Page D1.1 . 02 March 2005                     
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    Fire Station Living de Paris

    by Christian Horn

    There's a newcomer to an otherwise typical Parisian suburban landscape of highways, railway lines, factories, and housing. In the fast-growing town of Nanterre, a fire station has become a new landmark, with a copper-colored facade that changes with the daylight.

    Designed by the French architects Jean-Marc Ibos and Myrto Vitart, the fire station is also a redefinition of the building type, mixing conventional fire-fighting program elements with multifamily housing.

    Ibos and Vitart became founding members of Jean Nouvel & Associates in 1985 and took part in some of that firm's most radical projects. Empowered by the experience of combining design and construction, the two joined forces to create their own firm in 1989. Since then, they have won several competitions and completed successful projects throughout France.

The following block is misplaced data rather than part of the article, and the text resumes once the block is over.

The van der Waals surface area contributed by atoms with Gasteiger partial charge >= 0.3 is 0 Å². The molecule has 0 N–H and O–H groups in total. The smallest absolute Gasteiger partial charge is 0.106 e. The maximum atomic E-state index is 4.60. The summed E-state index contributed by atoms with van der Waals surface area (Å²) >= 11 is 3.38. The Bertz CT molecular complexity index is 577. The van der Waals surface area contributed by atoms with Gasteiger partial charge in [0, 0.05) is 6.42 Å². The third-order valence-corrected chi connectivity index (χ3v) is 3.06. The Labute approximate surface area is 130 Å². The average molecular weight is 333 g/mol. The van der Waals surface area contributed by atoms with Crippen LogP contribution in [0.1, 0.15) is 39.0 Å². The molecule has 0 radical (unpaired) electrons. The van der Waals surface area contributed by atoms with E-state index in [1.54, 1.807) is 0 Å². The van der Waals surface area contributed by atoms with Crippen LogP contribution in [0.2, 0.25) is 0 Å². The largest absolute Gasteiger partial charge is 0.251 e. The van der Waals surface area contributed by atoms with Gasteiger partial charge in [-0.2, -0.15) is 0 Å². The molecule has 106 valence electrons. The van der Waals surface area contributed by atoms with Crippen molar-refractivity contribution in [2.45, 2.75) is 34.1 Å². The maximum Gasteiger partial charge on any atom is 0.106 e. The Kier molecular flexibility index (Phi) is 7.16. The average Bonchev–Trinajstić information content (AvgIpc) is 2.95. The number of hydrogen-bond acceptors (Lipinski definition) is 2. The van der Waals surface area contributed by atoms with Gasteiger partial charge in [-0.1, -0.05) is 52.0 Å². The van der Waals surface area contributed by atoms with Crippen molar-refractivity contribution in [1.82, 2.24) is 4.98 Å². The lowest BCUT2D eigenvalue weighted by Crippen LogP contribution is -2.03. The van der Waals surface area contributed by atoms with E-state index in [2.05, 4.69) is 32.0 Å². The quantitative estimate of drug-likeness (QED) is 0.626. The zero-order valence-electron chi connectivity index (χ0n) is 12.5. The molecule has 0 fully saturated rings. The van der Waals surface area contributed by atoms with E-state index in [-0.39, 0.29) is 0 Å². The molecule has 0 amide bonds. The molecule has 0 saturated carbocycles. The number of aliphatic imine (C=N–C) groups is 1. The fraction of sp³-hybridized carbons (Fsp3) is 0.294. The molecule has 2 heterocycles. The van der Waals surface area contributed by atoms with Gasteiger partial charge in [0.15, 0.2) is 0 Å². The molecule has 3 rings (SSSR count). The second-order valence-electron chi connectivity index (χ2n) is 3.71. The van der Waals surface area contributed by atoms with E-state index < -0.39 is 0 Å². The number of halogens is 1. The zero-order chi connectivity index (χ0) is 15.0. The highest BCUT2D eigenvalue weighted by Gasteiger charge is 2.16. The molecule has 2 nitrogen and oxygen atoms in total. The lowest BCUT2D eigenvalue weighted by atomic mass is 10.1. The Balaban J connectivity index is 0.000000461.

The program for the 124,000-square-foot (11,500-square-meter) fire station called for space for trucks, maintenance workshops, cafeteria, relaxation area, gymnasium, shared and single rooms, offices, — and 30 apartments for firefighters' families. Despite the complexity of the mix of functions, the building layout still follows the regulations governing the design of such vital emergency centers.   >>>

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    ArchWeek Image

    The fire station by Jean-Marc Ibos and Myrto Vitart has become a new landmark in Nanterre, France.
    Photo: Georges Fessy

    ArchWeek Image

    Glass of gold, yellow, orange, and red evoke the spirit of fire.
    Photo: Georges Fessy


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